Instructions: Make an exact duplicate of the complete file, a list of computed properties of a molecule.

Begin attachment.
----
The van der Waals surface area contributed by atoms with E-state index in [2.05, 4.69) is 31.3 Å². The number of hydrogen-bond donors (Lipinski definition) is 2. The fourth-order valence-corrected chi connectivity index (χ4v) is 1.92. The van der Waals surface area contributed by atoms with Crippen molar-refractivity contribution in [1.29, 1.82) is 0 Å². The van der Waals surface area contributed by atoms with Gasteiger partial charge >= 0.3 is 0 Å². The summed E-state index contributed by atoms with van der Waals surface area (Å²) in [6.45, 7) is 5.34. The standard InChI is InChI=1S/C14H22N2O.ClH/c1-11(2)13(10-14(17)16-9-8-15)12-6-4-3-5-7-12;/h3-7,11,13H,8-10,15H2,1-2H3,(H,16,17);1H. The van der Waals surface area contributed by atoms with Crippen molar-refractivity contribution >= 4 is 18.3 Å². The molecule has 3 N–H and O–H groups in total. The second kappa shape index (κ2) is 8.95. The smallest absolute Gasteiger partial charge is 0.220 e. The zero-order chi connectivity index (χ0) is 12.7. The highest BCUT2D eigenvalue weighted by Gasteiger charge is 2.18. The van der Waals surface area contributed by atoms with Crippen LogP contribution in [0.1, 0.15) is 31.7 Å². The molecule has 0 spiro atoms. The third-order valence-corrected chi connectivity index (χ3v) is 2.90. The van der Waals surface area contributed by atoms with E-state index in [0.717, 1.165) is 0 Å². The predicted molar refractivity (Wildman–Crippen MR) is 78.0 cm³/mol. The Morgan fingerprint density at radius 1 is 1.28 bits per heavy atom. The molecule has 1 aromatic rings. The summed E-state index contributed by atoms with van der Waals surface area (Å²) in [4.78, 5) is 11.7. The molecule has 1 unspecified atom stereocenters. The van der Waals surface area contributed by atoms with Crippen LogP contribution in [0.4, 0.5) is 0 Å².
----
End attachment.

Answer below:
The van der Waals surface area contributed by atoms with E-state index in [2.05, 4.69) is 31.3 Å². The number of hydrogen-bond donors (Lipinski definition) is 2. The fourth-order valence-corrected chi connectivity index (χ4v) is 1.92. The van der Waals surface area contributed by atoms with Crippen molar-refractivity contribution in [1.29, 1.82) is 0 Å². The van der Waals surface area contributed by atoms with Gasteiger partial charge >= 0.3 is 0 Å². The summed E-state index contributed by atoms with van der Waals surface area (Å²) in [6.45, 7) is 5.34. The standard InChI is InChI=1S/C14H22N2O.ClH/c1-11(2)13(10-14(17)16-9-8-15)12-6-4-3-5-7-12;/h3-7,11,13H,8-10,15H2,1-2H3,(H,16,17);1H. The van der Waals surface area contributed by atoms with Crippen molar-refractivity contribution >= 4 is 18.3 Å². The molecule has 3 N–H and O–H groups in total. The second kappa shape index (κ2) is 8.95. The smallest absolute Gasteiger partial charge is 0.220 e. The zero-order chi connectivity index (χ0) is 12.7. The highest BCUT2D eigenvalue weighted by Gasteiger charge is 2.18. The van der Waals surface area contributed by atoms with Crippen LogP contribution in [0.1, 0.15) is 31.7 Å². The molecule has 0 spiro atoms. The third-order valence-corrected chi connectivity index (χ3v) is 2.90. The van der Waals surface area contributed by atoms with E-state index in [0.717, 1.165) is 0 Å². The predicted molar refractivity (Wildman–Crippen MR) is 78.0 cm³/mol. The Morgan fingerprint density at radius 1 is 1.28 bits per heavy atom. The molecule has 1 aromatic rings. The summed E-state index contributed by atoms with van der Waals surface area (Å²) in [4.78, 5) is 11.7. The molecule has 1 unspecified atom stereocenters. The van der Waals surface area contributed by atoms with Crippen LogP contribution in [0.4, 0.5) is 0 Å².